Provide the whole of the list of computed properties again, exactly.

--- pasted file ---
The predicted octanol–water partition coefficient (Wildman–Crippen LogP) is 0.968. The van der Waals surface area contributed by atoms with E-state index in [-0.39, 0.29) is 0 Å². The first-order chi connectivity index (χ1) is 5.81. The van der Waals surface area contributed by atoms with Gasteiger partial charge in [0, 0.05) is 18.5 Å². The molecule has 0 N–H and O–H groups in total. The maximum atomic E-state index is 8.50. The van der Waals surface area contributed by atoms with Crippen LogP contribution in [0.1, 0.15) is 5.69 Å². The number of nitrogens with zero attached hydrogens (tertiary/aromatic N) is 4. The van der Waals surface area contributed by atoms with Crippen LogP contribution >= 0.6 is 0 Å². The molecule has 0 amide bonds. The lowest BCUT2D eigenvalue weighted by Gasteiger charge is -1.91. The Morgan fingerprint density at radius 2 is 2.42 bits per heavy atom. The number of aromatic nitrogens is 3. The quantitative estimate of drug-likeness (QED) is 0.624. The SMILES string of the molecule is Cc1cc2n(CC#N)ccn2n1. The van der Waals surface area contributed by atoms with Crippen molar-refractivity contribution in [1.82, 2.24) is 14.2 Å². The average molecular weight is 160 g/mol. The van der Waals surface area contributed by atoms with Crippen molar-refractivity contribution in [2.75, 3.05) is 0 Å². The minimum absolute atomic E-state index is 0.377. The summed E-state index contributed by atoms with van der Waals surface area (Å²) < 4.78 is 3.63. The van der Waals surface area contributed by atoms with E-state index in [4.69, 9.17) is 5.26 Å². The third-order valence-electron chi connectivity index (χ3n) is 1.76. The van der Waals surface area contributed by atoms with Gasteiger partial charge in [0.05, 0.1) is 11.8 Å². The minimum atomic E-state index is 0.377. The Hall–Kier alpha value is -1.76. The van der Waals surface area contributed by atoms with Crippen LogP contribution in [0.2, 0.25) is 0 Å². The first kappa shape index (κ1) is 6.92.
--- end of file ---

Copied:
The predicted octanol–water partition coefficient (Wildman–Crippen LogP) is 0.968. The van der Waals surface area contributed by atoms with E-state index in [-0.39, 0.29) is 0 Å². The first-order chi connectivity index (χ1) is 5.81. The van der Waals surface area contributed by atoms with Gasteiger partial charge in [0, 0.05) is 18.5 Å². The molecule has 0 N–H and O–H groups in total. The maximum atomic E-state index is 8.50. The van der Waals surface area contributed by atoms with Crippen LogP contribution in [0.1, 0.15) is 5.69 Å². The number of nitrogens with zero attached hydrogens (tertiary/aromatic N) is 4. The van der Waals surface area contributed by atoms with Crippen LogP contribution >= 0.6 is 0 Å². The molecule has 0 amide bonds. The lowest BCUT2D eigenvalue weighted by Gasteiger charge is -1.91. The Morgan fingerprint density at radius 2 is 2.42 bits per heavy atom. The number of aromatic nitrogens is 3. The quantitative estimate of drug-likeness (QED) is 0.624. The SMILES string of the molecule is Cc1cc2n(CC#N)ccn2n1. The van der Waals surface area contributed by atoms with Crippen molar-refractivity contribution in [1.82, 2.24) is 14.2 Å². The average molecular weight is 160 g/mol. The van der Waals surface area contributed by atoms with Crippen molar-refractivity contribution in [2.75, 3.05) is 0 Å². The minimum absolute atomic E-state index is 0.377. The summed E-state index contributed by atoms with van der Waals surface area (Å²) < 4.78 is 3.63. The van der Waals surface area contributed by atoms with E-state index in [4.69, 9.17) is 5.26 Å². The third-order valence-electron chi connectivity index (χ3n) is 1.76. The van der Waals surface area contributed by atoms with Gasteiger partial charge in [0.05, 0.1) is 11.8 Å². The minimum atomic E-state index is 0.377. The Hall–Kier alpha value is -1.76. The van der Waals surface area contributed by atoms with Crippen LogP contribution in [0.2, 0.25) is 0 Å². The first kappa shape index (κ1) is 6.92.